The rich have it all: private planes, comfortable socks, and enigmatic fresh steaks from their many Most Dangerous Game islands. Wouldn't your life improve if you had more money? Well, yes. Yes, it probably would. But you might also take on some new problems you'd never have thought of, such as how ... 

Skyscrapers Leak Like Sieves And Creak Like Battleships


Live high up in the most exclusive of skyscrapers, and you get a great view. You get prestige. You get to take a dump out the window, and if it lands on someone's head, that's fine because
no one will ever believe it was you. The only downside is ... oh, quite a few things that don't occur to anyone until they move in. Starting with those who sign up for really coveted apartments as soon as space becomes available, show up to move in, and discover that the building is still under construction, so you have to ascend to your heavenly abode in a freight elevator wearing a hard hat. 
Still a kickass paintball spot, though.

Okay, that's a problem fairly easily solved by waiting till your apartment is actually done before moving in. Then you just have to brace yourself for the occasional other issues involved with living in a building so tall that engineers just made it as a prank. Issues like floods. 

Oh, you might think a skyscraper is the best place to wait out a flood, but not if it's a flood caused by your own water pipes, backed by unnatural water pressure that God never meant man to wield. Picture that damage you saw in Texas homes following the recent freeze and those pipes bursting, except this doesn't require a natural disaster, and it might cost 40 times as much in damages. Also: tall buildings sway. This is built into the design, so you needn't fear the whole place snapping, but you do have to prepare for the whole building groaning as it moves. Trash dropped down chutes bangs the sides and sounds like a bomb because the building obeys the laws of physics, while garbage does not. 

"But I moved here to get away from all the trash!"

Some people who buy these apartments don't even want to live there, and just bought them with plans of reselling. That's not a bad position to be in. They're a little miffed though to discover their agreement makes them pay other fees, like forcing them to pay $15,000 a year at the in-house restaurant. Then when you do try to sell the apartment, you discover, surprise, it turns out these places aren't so coveted after all, developers built way too many of them, and no one wants to take yours off your hands. It's enough to make you wish you moved into an expensive low-rise building instead. (Like the ones in New York secretly built on toxic waste sites.)

Being Rich As A Kid Needn't Give You Any Psychological Advantage


According to the most reliable current measure of the public's mental health (Twitter), the biggest issues affecting people today are 1) depression, 2) anxiety, which is a word to be used interchangeably with depression, and 3) not having enough money, a state associated with depression and anxiety and in fact the cause of both of them. But what if we were to tell you that kids from wealthier families exhibit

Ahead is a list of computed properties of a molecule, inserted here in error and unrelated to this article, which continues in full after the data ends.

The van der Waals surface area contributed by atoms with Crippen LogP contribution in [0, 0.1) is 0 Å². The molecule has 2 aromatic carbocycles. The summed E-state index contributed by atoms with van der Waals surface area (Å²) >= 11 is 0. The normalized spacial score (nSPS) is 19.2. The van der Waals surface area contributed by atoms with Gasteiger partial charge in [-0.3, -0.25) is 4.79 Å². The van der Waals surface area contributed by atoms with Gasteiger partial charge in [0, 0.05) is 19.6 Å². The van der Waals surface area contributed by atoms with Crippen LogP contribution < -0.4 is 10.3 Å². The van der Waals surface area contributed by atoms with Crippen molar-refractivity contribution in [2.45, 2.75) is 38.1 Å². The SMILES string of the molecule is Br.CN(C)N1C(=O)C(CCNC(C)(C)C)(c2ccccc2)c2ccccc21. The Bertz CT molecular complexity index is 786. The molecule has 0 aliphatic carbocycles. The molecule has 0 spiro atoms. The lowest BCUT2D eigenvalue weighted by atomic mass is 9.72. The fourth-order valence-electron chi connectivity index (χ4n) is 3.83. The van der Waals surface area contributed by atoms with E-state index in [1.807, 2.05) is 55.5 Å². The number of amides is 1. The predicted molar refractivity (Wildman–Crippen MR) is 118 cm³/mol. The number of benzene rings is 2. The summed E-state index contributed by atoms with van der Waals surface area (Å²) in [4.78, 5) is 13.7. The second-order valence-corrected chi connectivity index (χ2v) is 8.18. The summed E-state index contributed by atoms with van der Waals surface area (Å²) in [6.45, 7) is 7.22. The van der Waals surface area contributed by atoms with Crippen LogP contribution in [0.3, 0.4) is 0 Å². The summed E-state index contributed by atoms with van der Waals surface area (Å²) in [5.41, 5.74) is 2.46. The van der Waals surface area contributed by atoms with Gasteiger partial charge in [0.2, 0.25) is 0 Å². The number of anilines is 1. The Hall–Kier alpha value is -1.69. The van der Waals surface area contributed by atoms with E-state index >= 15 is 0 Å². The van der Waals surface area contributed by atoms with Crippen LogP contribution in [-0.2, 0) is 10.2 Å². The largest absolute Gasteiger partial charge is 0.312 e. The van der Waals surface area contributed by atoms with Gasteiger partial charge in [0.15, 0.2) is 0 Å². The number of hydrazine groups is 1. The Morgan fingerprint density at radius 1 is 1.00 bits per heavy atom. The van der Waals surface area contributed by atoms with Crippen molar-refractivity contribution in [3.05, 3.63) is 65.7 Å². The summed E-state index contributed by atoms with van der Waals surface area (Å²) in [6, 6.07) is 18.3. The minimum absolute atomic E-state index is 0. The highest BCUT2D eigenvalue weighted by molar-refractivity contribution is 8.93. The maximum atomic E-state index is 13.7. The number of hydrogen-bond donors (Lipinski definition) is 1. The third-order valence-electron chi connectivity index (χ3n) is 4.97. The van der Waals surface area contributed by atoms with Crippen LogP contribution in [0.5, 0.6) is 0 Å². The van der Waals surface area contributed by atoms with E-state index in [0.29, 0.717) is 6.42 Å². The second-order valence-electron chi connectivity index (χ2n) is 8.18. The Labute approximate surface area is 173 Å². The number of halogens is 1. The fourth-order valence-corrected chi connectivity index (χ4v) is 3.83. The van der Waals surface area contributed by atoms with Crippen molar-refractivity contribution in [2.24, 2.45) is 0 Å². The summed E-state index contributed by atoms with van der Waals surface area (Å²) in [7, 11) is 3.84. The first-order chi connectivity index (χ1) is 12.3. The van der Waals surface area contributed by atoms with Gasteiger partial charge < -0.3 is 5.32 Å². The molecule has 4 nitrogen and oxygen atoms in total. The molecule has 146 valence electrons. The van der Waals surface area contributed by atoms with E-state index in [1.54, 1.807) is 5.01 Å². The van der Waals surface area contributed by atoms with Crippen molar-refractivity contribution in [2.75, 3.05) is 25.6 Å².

more depression and anxiety than their less privileged peers? Even whole countries that are richer experience more depression and anxiety than poorer ones. That's at least in part due to richer countries managing to actually have more inequality, but it shows there's more to mental stress than just lacking basic goods.
"If you have goods, youse should feel goods." 
--This stock model, who's not a real doctor

Why are rich kids so anxious? Because it's tough being pretty, dammit! As an adult, maybe it's your responsibility to provide for the family and you can barely manage that, so you think that's the biggest stressor possible, but as a kid, stress is all about social pressure and falling short of expectations.

In fact, a whole lot of the risky behaviors that people tend to associate with poor kids turn out to be more common among kids with money. Like drug use, thanks to plain availability (the lack of availability is the only reason this very article was not written in cocaine cursive). Or crime -- a rich kid might not carry a knife in an inner pocket, since self-defense isn't as much a concern, but they'll still commit various "acts of delinquency," like theft. Of course, rich kids aren't likely to be arrested over these offenses, so you might not be feeling so sympathetic, but we're talking now about the factors that set their personalities for the rest of their lives. 

To use the clinical psychological term, we are worried about their SOULS.

A lot of this is very much portrayed in TV depictions of rich kids, by the way, with all of them suffering with angst and worse, so it shouldn't sound too crazy to any of us. These shows also portray another factor that's often cited when linking a poverty to bad psychological development: parental absence. 

With poor kids, the issue's single-parent households ("the problem is these kids lack a father figure!" says one insistent talking point), but with rich kids, it's more like a zero-parent household if their parents are disengaged enough. You really do need to interact with your parents to develop, as proven by how few children raised by anacondas become well-adjusted members of society. Really, it's not surprising that so many kids who grow up rich become psychopaths.

Whoops. Sorry, "psychopath" may be the wrong word choice there. But it may be the right word for our next entry ... 

Extreme Wealth Turns You Into An Unfeeling Alien


How did you learn what friendship is? Evolutionary psychologists would say we all have a "friendship gene," which spread because our ancestors who lacked one were eaten by mongooses, but other psychologists claim that friendship comes from need. When someone gives you something you'd otherwise struggle for, that's how you connect with other people. If you don't need anything from anyone, you won't be able to relate to others. As a result, someone who's rich is